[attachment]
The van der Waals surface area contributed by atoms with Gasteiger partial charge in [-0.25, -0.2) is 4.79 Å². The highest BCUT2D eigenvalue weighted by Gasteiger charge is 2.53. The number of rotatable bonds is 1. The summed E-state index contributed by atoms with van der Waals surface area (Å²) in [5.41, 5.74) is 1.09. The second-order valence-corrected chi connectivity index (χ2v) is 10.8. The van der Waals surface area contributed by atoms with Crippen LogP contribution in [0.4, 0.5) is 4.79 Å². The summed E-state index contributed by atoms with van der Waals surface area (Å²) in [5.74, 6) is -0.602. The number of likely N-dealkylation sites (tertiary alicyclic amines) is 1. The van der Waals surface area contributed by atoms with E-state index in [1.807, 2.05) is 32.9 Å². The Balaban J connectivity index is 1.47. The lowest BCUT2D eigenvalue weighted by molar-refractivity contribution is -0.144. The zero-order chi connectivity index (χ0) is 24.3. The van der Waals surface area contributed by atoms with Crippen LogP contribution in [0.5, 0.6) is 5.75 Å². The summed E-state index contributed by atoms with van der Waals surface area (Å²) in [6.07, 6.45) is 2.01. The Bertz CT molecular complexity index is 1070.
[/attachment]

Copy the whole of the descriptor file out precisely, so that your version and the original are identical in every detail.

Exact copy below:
The van der Waals surface area contributed by atoms with Gasteiger partial charge in [-0.25, -0.2) is 4.79 Å². The highest BCUT2D eigenvalue weighted by Gasteiger charge is 2.53. The number of rotatable bonds is 1. The summed E-state index contributed by atoms with van der Waals surface area (Å²) in [5.41, 5.74) is 1.09. The second-order valence-corrected chi connectivity index (χ2v) is 10.8. The van der Waals surface area contributed by atoms with Crippen LogP contribution in [0.4, 0.5) is 4.79 Å². The summed E-state index contributed by atoms with van der Waals surface area (Å²) in [5.74, 6) is -0.602. The number of likely N-dealkylation sites (tertiary alicyclic amines) is 1. The van der Waals surface area contributed by atoms with E-state index in [1.807, 2.05) is 32.9 Å². The Balaban J connectivity index is 1.47. The lowest BCUT2D eigenvalue weighted by molar-refractivity contribution is -0.144. The zero-order chi connectivity index (χ0) is 24.3. The van der Waals surface area contributed by atoms with Crippen LogP contribution in [0.5, 0.6) is 5.75 Å². The summed E-state index contributed by atoms with van der Waals surface area (Å²) in [6.07, 6.45) is 2.01. The Bertz CT molecular complexity index is 1070.